e.g.  슬픈 운명  (Ace of Sorrow)  or,
         슬픈 운명 (Lyrics by 트윈폴리오; Song by Oegukgok (외국곡))

The bottom line is:  Just admit it when you’re not a genius and stop faking it.  When you like someone else’s song, you can remake it (with permission) into a different genre of music, a totally unique interpretation of yours, but don’t say you wrote it.  That way, you can still unlock your own genius.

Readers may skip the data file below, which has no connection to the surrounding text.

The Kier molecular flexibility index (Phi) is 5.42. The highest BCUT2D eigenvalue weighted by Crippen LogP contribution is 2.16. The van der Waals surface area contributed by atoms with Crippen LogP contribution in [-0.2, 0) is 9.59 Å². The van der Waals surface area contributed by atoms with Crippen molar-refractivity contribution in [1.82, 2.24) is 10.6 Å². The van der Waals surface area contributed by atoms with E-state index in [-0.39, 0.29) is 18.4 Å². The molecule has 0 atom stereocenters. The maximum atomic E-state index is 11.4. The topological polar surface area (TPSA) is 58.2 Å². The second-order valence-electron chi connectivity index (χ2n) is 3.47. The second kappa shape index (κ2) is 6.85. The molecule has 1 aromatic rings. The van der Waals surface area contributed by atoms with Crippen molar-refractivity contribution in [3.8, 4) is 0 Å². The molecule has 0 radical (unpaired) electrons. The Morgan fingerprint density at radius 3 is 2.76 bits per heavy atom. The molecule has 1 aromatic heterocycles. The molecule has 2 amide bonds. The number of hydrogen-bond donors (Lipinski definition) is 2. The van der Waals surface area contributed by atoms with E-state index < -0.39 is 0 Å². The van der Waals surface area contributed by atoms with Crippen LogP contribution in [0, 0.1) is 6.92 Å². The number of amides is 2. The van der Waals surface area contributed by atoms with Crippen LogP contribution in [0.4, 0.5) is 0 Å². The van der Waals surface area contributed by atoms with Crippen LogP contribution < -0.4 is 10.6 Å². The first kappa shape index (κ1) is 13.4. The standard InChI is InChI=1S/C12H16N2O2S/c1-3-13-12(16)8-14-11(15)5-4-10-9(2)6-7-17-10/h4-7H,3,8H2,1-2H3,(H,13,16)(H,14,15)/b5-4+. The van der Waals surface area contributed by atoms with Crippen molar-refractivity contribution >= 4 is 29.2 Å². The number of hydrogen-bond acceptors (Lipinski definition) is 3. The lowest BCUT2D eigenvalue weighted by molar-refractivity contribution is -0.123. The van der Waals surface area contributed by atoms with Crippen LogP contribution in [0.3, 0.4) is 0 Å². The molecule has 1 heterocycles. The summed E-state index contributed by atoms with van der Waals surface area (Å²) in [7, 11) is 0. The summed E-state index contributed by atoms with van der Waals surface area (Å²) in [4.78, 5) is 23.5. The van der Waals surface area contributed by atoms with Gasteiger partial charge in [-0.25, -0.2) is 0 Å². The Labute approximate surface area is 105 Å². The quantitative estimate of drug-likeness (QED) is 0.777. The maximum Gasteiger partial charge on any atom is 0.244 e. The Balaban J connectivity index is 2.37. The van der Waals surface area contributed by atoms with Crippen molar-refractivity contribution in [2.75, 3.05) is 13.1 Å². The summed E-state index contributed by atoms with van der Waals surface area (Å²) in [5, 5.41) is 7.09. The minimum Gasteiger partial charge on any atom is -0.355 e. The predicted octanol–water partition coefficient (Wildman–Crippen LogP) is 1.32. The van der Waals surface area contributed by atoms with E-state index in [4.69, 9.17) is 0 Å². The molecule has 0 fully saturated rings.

Frustrated and disheartened by the fall of his own creation (Hyun) and the rise of Taiji Boys, the creation by his former employee, Choi Jinyeol, Lee Soo-Man gave up on Hyun and quit pursuing the genre of hip hop.  And it was Kim Gun Mo (or Kim Geonmo, 김건모) who filled the void left by Hyun.

[MV] Kim Gun Mo: Jam mot deuneun bam bineun naerigo
( 드는 비는 내리고)
“(It’s) Raining on a Sleepless Night”
from 1992 debut album The Kim Gun Mo

[AUDIO] Kim Gun Mo (1992/1993)
Cheodinsang (첫인상)
“Your First Impression”